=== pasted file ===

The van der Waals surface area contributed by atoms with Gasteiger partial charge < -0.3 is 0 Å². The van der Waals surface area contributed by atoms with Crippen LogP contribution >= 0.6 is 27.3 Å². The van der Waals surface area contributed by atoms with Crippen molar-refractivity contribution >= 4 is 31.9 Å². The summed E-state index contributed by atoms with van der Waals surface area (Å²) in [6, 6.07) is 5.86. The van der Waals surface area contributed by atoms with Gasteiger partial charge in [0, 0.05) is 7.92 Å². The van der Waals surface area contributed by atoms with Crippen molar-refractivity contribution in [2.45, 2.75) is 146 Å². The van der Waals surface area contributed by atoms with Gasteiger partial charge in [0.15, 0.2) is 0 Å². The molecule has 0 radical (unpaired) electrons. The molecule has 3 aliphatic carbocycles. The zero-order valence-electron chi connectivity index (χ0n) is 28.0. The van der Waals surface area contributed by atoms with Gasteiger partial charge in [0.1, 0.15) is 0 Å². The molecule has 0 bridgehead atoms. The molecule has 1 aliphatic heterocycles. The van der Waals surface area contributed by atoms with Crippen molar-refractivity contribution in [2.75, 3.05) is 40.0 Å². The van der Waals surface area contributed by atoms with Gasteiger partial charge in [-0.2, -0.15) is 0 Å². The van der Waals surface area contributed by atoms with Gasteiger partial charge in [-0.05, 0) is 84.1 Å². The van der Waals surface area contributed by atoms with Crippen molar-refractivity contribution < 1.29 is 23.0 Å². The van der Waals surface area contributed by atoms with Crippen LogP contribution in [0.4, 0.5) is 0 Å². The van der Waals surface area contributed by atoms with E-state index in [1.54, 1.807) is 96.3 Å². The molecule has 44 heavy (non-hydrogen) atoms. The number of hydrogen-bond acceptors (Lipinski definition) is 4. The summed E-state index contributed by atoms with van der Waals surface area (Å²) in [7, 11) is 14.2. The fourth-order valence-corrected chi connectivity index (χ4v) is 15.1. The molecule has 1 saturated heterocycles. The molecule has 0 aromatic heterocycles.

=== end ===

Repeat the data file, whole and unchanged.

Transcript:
The van der Waals surface area contributed by atoms with Gasteiger partial charge < -0.3 is 0 Å². The van der Waals surface area contributed by atoms with Crippen LogP contribution >= 0.6 is 27.3 Å². The van der Waals surface area contributed by atoms with Crippen molar-refractivity contribution >= 4 is 31.9 Å². The summed E-state index contributed by atoms with van der Waals surface area (Å²) in [6, 6.07) is 5.86. The van der Waals surface area contributed by atoms with Gasteiger partial charge in [0, 0.05) is 7.92 Å². The van der Waals surface area contributed by atoms with Crippen molar-refractivity contribution in [2.45, 2.75) is 146 Å². The van der Waals surface area contributed by atoms with Gasteiger partial charge in [0.15, 0.2) is 0 Å². The molecule has 0 radical (unpaired) electrons. The molecule has 3 aliphatic carbocycles. The zero-order valence-electron chi connectivity index (χ0n) is 28.0. The van der Waals surface area contributed by atoms with Gasteiger partial charge in [0.1, 0.15) is 0 Å². The molecule has 0 bridgehead atoms. The molecule has 1 aliphatic heterocycles. The van der Waals surface area contributed by atoms with Crippen molar-refractivity contribution in [2.75, 3.05) is 40.0 Å². The van der Waals surface area contributed by atoms with Gasteiger partial charge in [-0.2, -0.15) is 0 Å². The van der Waals surface area contributed by atoms with Gasteiger partial charge in [-0.05, 0) is 84.1 Å². The van der Waals surface area contributed by atoms with Crippen molar-refractivity contribution < 1.29 is 23.0 Å². The van der Waals surface area contributed by atoms with Crippen LogP contribution in [0.4, 0.5) is 0 Å². The van der Waals surface area contributed by atoms with E-state index in [1.54, 1.807) is 96.3 Å². The molecule has 44 heavy (non-hydrogen) atoms. The number of hydrogen-bond acceptors (Lipinski definition) is 4. The summed E-state index contributed by atoms with van der Waals surface area (Å²) in [7, 11) is 14.2. The fourth-order valence-corrected chi connectivity index (χ4v) is 15.1. The molecule has 1 saturated heterocycles. The molecule has 0 aromatic heterocycles.